‘We have sided with the Taliban against the Afghan government’. That was how H.R McMaster, a retired three star general and former United States National Security Advisor described recent developments in the war in Afghanistan during his address to the Union on Monday.
McMaster, who is a highly respected veteran of the Gulf and Iraq Wars, and a former deputy to the commander of the International Security Assistance Force in Afghanistan (ISAF), left his post as National Security Advisor in April 2018 over fundamental policy disagreements with the President. On Monday, he addressed the situation in Afghanistan in the wake of an unprecedented peace agreement signed between the US and the Taliban in February of this year, which has been followed by ongoing power-sharing negotiations between the Taliban and Afghan government.
‘We have put the Afghan government in an impossible situation’. ‘It’s disastrous’. Far from praising the peace progress, it was clear McMaster views the current US approach as an admission of defeat, not to mention a betrayal of the Afghan people.
And on examining February’s agreement, it is easy to see why. Under the conditions of the deal, the US has agreed to withdraw all military forces from Afghanistan, potentially within the next year, and has agreed to release 5,000 Taliban prisoners. This is supposedly conditional on the Taliban cutting any remaining ties to groups like Al Qaeda. But McMaster argued that this approach represents the epitome of ‘strategic narcissism’.
In his view the Taliban and even more extreme terrorist networks remain closely linked: ‘We have failed to realise that there is no bold line between the Taliban and other Islamist groups, they are intertwined’. This view was corroborated earlier in October by Edmund Fitton-Brown, a senior United Nations official, who told the BBC that Al Qaeda are still ‘heavily embedded’ in the Taliban.
Furthermore, February’s agreement hammers home the US’s wish that the Taliban shall not ‘use the soil of Afghanistan to threaten the security of the United States and its allies’, but contains no assurances that the Taliban will halt their program of attacks on Afghan security forces and civilians. To McMaster, asking an Afghan government which was elected in the country’s first democratic transfer of power in 2014 to sit at the negotiating table with brutal terrorists who have refused to renounce the most sickening aspects of their ideology was a deeply unjust decision by the US; and is indicative of the current US policy priorities: to get out of the war at all costs.
After all, there is nothing to suggest that the Taliban are any less inclined to impose their own warped perversion of Islam on the people of Afghanistan, a point that McMaster made: ‘What does power-sharing with the Taliban look like? Executions only on Saturdays?’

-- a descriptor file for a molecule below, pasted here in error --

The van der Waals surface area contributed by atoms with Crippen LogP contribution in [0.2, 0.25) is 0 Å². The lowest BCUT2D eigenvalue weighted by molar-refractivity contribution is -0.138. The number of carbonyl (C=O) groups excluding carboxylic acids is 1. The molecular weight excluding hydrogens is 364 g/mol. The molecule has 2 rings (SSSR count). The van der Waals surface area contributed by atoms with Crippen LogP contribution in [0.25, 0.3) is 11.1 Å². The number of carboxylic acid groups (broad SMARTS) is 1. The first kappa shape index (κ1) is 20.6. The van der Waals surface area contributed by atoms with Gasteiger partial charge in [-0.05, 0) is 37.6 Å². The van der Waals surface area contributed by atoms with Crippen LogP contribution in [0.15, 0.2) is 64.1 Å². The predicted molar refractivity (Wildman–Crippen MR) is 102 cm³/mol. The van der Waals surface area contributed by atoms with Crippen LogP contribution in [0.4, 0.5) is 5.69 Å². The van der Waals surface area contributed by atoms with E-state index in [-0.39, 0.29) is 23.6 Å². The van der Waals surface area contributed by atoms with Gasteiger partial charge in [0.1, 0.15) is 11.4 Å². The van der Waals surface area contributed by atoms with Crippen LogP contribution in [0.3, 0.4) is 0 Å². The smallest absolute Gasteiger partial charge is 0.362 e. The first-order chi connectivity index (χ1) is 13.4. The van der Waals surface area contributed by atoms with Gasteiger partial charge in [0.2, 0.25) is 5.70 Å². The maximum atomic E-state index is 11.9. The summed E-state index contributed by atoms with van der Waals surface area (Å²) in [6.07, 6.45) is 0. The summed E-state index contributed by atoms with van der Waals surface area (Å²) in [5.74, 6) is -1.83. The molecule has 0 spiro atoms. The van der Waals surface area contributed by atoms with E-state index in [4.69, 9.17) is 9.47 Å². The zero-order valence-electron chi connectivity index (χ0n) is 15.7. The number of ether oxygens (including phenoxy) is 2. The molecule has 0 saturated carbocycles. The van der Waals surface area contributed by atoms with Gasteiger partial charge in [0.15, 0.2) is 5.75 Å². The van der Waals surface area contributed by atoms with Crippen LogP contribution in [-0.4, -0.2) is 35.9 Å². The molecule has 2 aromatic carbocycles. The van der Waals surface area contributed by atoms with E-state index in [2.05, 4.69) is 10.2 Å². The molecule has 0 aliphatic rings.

Of course, McMaster is a military man, used to winning. It is hardly surprising that if he had his way, he would continue to pursue the Taliban. But it is hard to not to sympathise with his attitude, and to feel slightly sick when reading the closing declaration of the February agreement: ‘The United States and the (…) Taliban seek positive relations with each other’. This is a group whose leaders fervently believe, among other things, that women do not deserve an education.
The Taliban themselves have made no secret of the fact that they believe the February agreement represents victory over the world’s most powerful country. The day before the signing of the peace deal in Doha, the Taliban’s multimedia chief declared the imminent ‘defeat of the arrogance of the White House in the face of the white turban’.
Now, the crucial question is whether the Afghan government will be able to hold the line against the terrorist threat without the help of the US-led coalition. The odds do not look good. Recent months have seen a surge in Taliban activity. The government’s security forces take casualties every day. Since 2015, more than 28,000 Afghan service personnel have been killed. Morale among the remaining coalition forces in the country is low. The Afghan government remains embryonic, and wracked with corruption.
In fact, the Taliban are now believed to be at their greatest military strength since the start of the US invasion in 2001. In a recent BBC interview with Lyse Doucet, General Miller, the most senior US soldier in Afghanistan, admitted that the ‘the violence is too high’. But when asked if the Afghan security forces were ready to face the Taliban alone, said merely: ‘They have to be ready. So it’s not a question of are they ready? They have to be ready’. The terrible truth, leaking out of the Trump administration’s PR machine, is that they are not.
‘I’m very pessimistic’ was how McMaster summed up his feelings on the situation. ‘The question is how disastrous will it get before we are forced to do something about it’. The situation is so dire, and the Afghan government so fragile, that he concluded by saying that ‘I believe we will ultimately be forced to re-engage’.
And so the scale of this modern Afghan tragedy becomes clear. It seems that the efforts of coalition forces over 20 years of brutal war have achieved very little, and that the country will eventually succumb once again to Taliban control. If McMaster is right, then the question has to be asked, to what end have the lives of tens of thousands of Afghans, and over 3,500 coalition forces, including 456 British servicemen, been sacrificed?
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